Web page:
Gone are the days when cyber criminals focuses only on PCs to spread malwares and target people, whether it's ordinary or a high profile person. Nowadays, organizations in the energy sector have become an interesting target for cyber minds.
Few days ago, security researchers uncovered a Stuxnet-like malware, "Havex", which was also programmed to infect industrial control system software of SCADA systems, with the capability to possibly disable hydroelectric dams, overload nuclear power plants, and even shut down a country's power grid with a single keystroke.
RUSSIAN HACKERS HIT 1000 ENERGY FIRMS
Recently, a Russian group of hackers known as 'Energetic Bear' has compromised over 1,000 European and North American energy firms with a sophisticated cyber weapon, similar to Stuxnet, that gave hackers access to power plant control systems, said a security firm.
The group of hackers also known as 'Dragonfly', an eastern European collective that has been active since at least 2011 and has been using phishing sites and Trojans to target energy supplier organizations in the US and several other countries, since 2013.
"Its primary goal appears to be espionage," claimed Symantec. The group appears to have the resources, size and organization that no doubt suggest the involvement of government in the malware campaign, said the firm.
According to the blog post published yesterday by security firm Symantec, Dragonfly group mainly targeted petroleum pipeline operators, electricity generation firms and other Industrial Control Systems (ICS) equipment providers for the energy sector in several companies.
Since 2013, Dragonfly has been targeting organizations that make use of Industrial Control Systems (ICS) to manage electrical, water, oil, gas and data systems, which affected almost 84 countries in a campaign spanning 18 months, although most of the victims were located in the United States, Spain, France, Italy, Germany, Turkey, and Poland.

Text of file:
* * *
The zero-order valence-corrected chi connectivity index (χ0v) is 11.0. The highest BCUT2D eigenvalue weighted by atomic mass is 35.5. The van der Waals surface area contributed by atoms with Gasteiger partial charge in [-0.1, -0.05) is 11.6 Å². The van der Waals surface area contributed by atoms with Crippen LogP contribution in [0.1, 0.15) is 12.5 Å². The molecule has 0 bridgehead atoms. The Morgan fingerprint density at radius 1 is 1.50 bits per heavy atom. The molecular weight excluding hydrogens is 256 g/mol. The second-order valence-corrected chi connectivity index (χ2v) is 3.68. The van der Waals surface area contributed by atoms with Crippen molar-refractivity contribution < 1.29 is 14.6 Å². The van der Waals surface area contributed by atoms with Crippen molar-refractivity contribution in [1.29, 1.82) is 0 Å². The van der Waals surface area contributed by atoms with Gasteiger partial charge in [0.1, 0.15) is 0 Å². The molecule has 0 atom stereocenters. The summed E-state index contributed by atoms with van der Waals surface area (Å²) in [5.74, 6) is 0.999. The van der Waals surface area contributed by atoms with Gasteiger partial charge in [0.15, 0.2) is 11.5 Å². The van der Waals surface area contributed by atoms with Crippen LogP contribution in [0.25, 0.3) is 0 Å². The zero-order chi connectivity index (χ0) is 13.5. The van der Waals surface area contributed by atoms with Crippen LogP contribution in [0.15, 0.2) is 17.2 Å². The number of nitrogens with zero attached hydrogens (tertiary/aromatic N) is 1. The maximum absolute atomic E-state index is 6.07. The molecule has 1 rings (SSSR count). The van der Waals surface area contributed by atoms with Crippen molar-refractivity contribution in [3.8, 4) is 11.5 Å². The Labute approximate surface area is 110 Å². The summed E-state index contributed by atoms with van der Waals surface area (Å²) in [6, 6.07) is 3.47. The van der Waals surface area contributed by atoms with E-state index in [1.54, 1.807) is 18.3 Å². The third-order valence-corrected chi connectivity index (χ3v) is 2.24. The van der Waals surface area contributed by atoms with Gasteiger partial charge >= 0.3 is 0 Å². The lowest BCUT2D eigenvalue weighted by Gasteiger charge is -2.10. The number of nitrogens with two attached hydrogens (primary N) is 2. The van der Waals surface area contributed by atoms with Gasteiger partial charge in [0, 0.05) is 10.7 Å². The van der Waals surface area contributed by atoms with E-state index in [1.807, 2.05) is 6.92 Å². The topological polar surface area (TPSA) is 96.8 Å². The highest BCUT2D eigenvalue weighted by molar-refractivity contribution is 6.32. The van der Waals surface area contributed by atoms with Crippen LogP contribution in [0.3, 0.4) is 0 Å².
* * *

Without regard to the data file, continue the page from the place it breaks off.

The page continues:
"Dragonfly initially targeted defense and aviation companies in the US and Canada before shifting its focus mainly to US and European energy firms in early 2013," reads the blog post. "Dragonfly bears the hallmarks of a state-sponsored operation, displaying a high degree of technical capability."
Dragonfly used different techniques to infect industrial software with Remote Access Trojan (RAT) in order to access computer systems, including attaching malware to emails, websites and third-party programs, giving it "the capability to mount sabotage operations that could have disrupted energy supplies across a number of European countries".
"The attackers, known to Symantec as Dragonfly, managed to compromise a number of strategically important organizations for spying purposes," Symantec said in a blog post. "If they had used the sabotage capabilities open to them, (they) could have caused damage or disruption to energy supplies in affected countries."
DRAGONFLY LINKED TO HAVEX, A STUXNET-LIKE WORM
Dragonfly used two hacking outfit, the first one is Backdoor.Oldrea which is used to gather system information, including the computers' Outlook address book and a list of files and programs installed, and the second one is Trojan.Karagany which is used to upload stolen data, download new files and run them on infected computers, the firm said.
The Oldrea backdoor is also known as Havex, about which we reported few days ago. In short, both Oldrea and Karagany malware families allow cyber criminals to gain backdoor access of the infected systems, as well as to exfiltrate confidential data and, download and install additional malware to the systems.
The first powerful malware of this family is the famous Stuxnet Worm, which made international headlines in 2010 and was designed to sabotage the Iranian nuclear project. It specifically targeted a uranium enrichment facility to make the centrifuges spin out of control and cause physical damage to the plant in Natanz, Iran and successfully disabled 1,000 centrifuges that the Iranians were using to enrich uranium.